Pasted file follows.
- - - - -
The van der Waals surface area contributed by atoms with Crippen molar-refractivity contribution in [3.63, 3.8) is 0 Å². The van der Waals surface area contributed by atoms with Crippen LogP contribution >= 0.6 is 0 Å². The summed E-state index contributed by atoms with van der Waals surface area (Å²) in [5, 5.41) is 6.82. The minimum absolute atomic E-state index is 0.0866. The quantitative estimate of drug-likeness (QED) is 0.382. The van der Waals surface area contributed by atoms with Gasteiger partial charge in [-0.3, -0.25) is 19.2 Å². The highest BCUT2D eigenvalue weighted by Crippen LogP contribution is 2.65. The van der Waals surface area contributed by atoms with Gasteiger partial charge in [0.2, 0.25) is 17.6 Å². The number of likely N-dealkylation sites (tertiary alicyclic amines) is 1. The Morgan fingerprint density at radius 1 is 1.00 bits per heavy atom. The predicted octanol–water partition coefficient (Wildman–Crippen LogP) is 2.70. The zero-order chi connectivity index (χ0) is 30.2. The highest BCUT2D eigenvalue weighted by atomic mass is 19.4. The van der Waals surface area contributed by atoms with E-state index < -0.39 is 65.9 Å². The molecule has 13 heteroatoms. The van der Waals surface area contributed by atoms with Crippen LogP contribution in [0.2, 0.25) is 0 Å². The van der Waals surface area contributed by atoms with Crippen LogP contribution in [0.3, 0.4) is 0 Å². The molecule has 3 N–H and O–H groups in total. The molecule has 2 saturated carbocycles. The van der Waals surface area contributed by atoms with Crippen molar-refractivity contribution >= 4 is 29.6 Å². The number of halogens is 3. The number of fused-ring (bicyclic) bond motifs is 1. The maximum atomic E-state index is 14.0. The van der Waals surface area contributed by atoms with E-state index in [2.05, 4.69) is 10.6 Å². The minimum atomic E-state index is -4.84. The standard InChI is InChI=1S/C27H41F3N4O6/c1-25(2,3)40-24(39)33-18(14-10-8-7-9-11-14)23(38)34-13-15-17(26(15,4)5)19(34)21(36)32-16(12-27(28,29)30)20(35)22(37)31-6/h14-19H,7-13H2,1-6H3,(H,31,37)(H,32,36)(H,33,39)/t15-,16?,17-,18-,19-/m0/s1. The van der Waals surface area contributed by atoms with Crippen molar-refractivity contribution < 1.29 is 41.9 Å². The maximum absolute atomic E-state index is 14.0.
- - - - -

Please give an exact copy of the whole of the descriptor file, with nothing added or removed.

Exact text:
The van der Waals surface area contributed by atoms with Crippen molar-refractivity contribution in [3.63, 3.8) is 0 Å². The van der Waals surface area contributed by atoms with Crippen LogP contribution >= 0.6 is 0 Å². The summed E-state index contributed by atoms with van der Waals surface area (Å²) in [5, 5.41) is 6.82. The minimum absolute atomic E-state index is 0.0866. The quantitative estimate of drug-likeness (QED) is 0.382. The van der Waals surface area contributed by atoms with Gasteiger partial charge in [-0.3, -0.25) is 19.2 Å². The highest BCUT2D eigenvalue weighted by Crippen LogP contribution is 2.65. The van der Waals surface area contributed by atoms with Gasteiger partial charge in [0.2, 0.25) is 17.6 Å². The number of likely N-dealkylation sites (tertiary alicyclic amines) is 1. The Morgan fingerprint density at radius 1 is 1.00 bits per heavy atom. The predicted octanol–water partition coefficient (Wildman–Crippen LogP) is 2.70. The zero-order chi connectivity index (χ0) is 30.2. The highest BCUT2D eigenvalue weighted by atomic mass is 19.4. The van der Waals surface area contributed by atoms with E-state index < -0.39 is 65.9 Å². The molecule has 13 heteroatoms. The van der Waals surface area contributed by atoms with Crippen LogP contribution in [0.2, 0.25) is 0 Å². The van der Waals surface area contributed by atoms with Crippen LogP contribution in [0.3, 0.4) is 0 Å². The molecule has 3 N–H and O–H groups in total. The molecule has 2 saturated carbocycles. The van der Waals surface area contributed by atoms with Crippen molar-refractivity contribution >= 4 is 29.6 Å². The number of halogens is 3. The number of fused-ring (bicyclic) bond motifs is 1. The maximum atomic E-state index is 14.0. The van der Waals surface area contributed by atoms with E-state index in [2.05, 4.69) is 10.6 Å². The minimum atomic E-state index is -4.84. The standard InChI is InChI=1S/C27H41F3N4O6/c1-25(2,3)40-24(39)33-18(14-10-8-7-9-11-14)23(38)34-13-15-17(26(15,4)5)19(34)21(36)32-16(12-27(28,29)30)20(35)22(37)31-6/h14-19H,7-13H2,1-6H3,(H,31,37)(H,32,36)(H,33,39)/t15-,16?,17-,18-,19-/m0/s1. The van der Waals surface area contributed by atoms with Crippen molar-refractivity contribution < 1.29 is 41.9 Å². The maximum absolute atomic E-state index is 14.0.